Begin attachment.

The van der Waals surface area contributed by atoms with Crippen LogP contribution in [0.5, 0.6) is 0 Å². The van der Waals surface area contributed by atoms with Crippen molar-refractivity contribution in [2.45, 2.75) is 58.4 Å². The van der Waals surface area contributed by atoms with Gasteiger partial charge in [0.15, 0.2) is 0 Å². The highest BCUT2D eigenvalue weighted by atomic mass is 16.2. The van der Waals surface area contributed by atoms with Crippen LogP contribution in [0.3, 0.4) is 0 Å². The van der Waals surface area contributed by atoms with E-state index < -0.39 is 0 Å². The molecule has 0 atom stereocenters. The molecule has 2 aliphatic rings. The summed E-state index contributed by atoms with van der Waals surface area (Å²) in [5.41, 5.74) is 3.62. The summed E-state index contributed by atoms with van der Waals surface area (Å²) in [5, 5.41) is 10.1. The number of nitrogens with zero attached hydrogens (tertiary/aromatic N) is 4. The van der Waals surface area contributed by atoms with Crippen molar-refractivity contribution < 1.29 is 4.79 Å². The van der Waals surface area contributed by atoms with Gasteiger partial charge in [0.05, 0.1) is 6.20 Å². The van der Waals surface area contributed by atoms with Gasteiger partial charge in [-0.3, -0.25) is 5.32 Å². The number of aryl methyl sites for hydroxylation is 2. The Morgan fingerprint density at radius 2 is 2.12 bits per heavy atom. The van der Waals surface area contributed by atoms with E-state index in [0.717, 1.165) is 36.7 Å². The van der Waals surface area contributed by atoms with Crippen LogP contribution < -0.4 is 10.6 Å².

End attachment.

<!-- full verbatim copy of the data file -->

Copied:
The van der Waals surface area contributed by atoms with Crippen LogP contribution in [0.5, 0.6) is 0 Å². The van der Waals surface area contributed by atoms with Crippen molar-refractivity contribution in [2.45, 2.75) is 58.4 Å². The van der Waals surface area contributed by atoms with Gasteiger partial charge in [0.15, 0.2) is 0 Å². The highest BCUT2D eigenvalue weighted by atomic mass is 16.2. The van der Waals surface area contributed by atoms with Crippen LogP contribution in [0.3, 0.4) is 0 Å². The van der Waals surface area contributed by atoms with E-state index < -0.39 is 0 Å². The molecule has 0 atom stereocenters. The molecule has 2 aliphatic rings. The summed E-state index contributed by atoms with van der Waals surface area (Å²) in [5.41, 5.74) is 3.62. The summed E-state index contributed by atoms with van der Waals surface area (Å²) in [5, 5.41) is 10.1. The number of nitrogens with zero attached hydrogens (tertiary/aromatic N) is 4. The van der Waals surface area contributed by atoms with Crippen molar-refractivity contribution < 1.29 is 4.79 Å². The van der Waals surface area contributed by atoms with Gasteiger partial charge in [0.05, 0.1) is 6.20 Å². The van der Waals surface area contributed by atoms with Gasteiger partial charge in [-0.3, -0.25) is 5.32 Å². The number of aryl methyl sites for hydroxylation is 2. The Morgan fingerprint density at radius 2 is 2.12 bits per heavy atom. The van der Waals surface area contributed by atoms with E-state index in [0.717, 1.165) is 36.7 Å². The van der Waals surface area contributed by atoms with Crippen LogP contribution < -0.4 is 10.6 Å².